No more weed gummy bears?
A pair of Virginia lawmakers wants to ban candy-like cannabis edibles that could appeal to children. Sen. Emmett Hanger (R-Mount Solon) filed legislation co-sponsored by Sen. Bill Stanley (R-Franklin) last week that would prohibit the sale or manufacture of cannabis products “that depict or are in the shape of a human, animal, vehicle, or fruit.”
As more states have legalized cannabis over the last few years, the number of children who are getting sick from consuming edibles has skyrocketed. Nationwide, incidents among kids under 12 jumped from just 187 in 2016 to more than 3,100 by 2020, according to a recent New York Times report.
Incidents have also increased in the commonwealth, though not as dramatically. In 2021, the Virginia Poison Center received at least 78 calls for adverse reactions to weed edibles, with 43 of those for children between the ages of 0 and 4, per a report by Virginia Public Media. That’s compared to 13 calls in 2019, and 35 calls in 2020.
Several states have passed laws dictating how edibles should be labeled, packaged and presented in a bid to prevent children from mistaking the products for candy. Colorado banned candy-shaped edibles in 2017 and now requires manufacturers to package cannabis-infused products in child-resistant containers with a large warning label that reads “THC” – the acronym for the main mind-altering compound in weed.
Virginia became the first Southern state to legalize pot last year. But while legal possession and home cultivation went into effect in July, recreational sales aren’t set to begin until two years from now, in 2024. (Some lawmakers want to speed up the launch of sales to 2023.) Furthermore, a re-enactment clause inserted into last year’s legalization bill requires the General Assembly to take another vote on allowing retail weed sales this legislative session.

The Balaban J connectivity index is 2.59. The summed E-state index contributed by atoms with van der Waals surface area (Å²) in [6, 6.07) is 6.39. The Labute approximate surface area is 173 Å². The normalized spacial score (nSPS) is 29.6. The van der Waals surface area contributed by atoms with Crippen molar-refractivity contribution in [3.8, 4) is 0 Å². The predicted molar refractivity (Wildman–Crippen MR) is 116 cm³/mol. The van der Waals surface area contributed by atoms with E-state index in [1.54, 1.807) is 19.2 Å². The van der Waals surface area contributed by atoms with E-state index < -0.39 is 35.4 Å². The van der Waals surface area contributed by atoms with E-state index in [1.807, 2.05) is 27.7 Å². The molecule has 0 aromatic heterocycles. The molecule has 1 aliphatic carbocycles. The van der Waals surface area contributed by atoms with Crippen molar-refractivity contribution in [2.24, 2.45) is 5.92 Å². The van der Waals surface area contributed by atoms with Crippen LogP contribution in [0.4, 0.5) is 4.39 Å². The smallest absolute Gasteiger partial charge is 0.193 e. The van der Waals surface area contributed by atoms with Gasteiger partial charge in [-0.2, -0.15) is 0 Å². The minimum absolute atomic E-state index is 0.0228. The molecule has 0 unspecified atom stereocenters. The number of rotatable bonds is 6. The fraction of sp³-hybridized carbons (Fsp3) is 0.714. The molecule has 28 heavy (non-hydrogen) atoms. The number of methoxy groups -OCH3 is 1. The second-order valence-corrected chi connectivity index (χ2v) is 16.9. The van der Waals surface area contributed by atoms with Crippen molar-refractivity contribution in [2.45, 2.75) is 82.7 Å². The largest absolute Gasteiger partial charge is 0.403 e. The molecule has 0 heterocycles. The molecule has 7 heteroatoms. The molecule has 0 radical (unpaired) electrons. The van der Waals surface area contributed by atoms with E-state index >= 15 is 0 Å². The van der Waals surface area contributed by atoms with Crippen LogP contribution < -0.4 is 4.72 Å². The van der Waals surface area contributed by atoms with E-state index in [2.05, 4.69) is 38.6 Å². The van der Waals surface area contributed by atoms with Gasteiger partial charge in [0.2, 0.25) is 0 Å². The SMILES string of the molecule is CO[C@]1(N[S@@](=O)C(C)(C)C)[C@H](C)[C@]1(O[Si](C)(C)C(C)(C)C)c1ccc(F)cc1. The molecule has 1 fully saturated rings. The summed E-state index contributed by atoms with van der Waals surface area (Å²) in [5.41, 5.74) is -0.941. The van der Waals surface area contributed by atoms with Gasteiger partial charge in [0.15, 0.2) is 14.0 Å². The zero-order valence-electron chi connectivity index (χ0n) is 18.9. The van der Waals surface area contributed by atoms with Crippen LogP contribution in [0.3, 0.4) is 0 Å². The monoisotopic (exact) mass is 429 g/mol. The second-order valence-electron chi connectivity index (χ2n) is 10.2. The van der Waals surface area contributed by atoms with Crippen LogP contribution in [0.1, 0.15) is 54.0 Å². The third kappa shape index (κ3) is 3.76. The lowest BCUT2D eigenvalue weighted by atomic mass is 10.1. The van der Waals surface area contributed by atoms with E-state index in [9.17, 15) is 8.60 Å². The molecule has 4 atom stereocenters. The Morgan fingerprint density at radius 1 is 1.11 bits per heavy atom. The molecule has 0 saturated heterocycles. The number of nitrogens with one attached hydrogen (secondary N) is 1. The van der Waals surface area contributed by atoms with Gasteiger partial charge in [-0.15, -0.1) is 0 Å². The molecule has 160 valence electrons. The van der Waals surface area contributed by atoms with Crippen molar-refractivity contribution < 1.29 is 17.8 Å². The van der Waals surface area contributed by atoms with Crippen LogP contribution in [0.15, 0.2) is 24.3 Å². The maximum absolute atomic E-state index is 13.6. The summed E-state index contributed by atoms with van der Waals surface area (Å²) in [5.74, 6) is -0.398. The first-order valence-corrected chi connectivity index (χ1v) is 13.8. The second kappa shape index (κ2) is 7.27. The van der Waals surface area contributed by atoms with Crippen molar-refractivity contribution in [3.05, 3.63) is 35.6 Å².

The Senate bill to ban candy-like edibles, SB 591, has been assigned to the Committee on Rehabilitation and Social Services, which Hanger has held a seat on since 2016. Like every Republican in the legislature, Hanger and Stanley voted against legalization in 2021. Back then, both the Senate and House were controlled by Democrats, but Republicans have since taken back the lower chamber with a 55-45 majority.
While a recent study found no deaths tied to cannabis exposures among children in the U.S. between 2017 and 2019, life-threatening reactions – like seizures or difficulty breathing – do occur in a small proportion (1.4%) of cases.
Still, some advocates argue that opponents to cannabis reform have used child exposures to edibles to scare the public and slow legalization efforts. Overall, kids remain far more likely to die or suffer injuries from ingesting lithium batteries than from swallowing pot products. From 1995 to 2010, the Centers for Disease Control (CDC) recorded 14 child deaths from ingesting “button” batteries.
Stanley and Hanger did not return separate requests for comment from The Outlaw Report.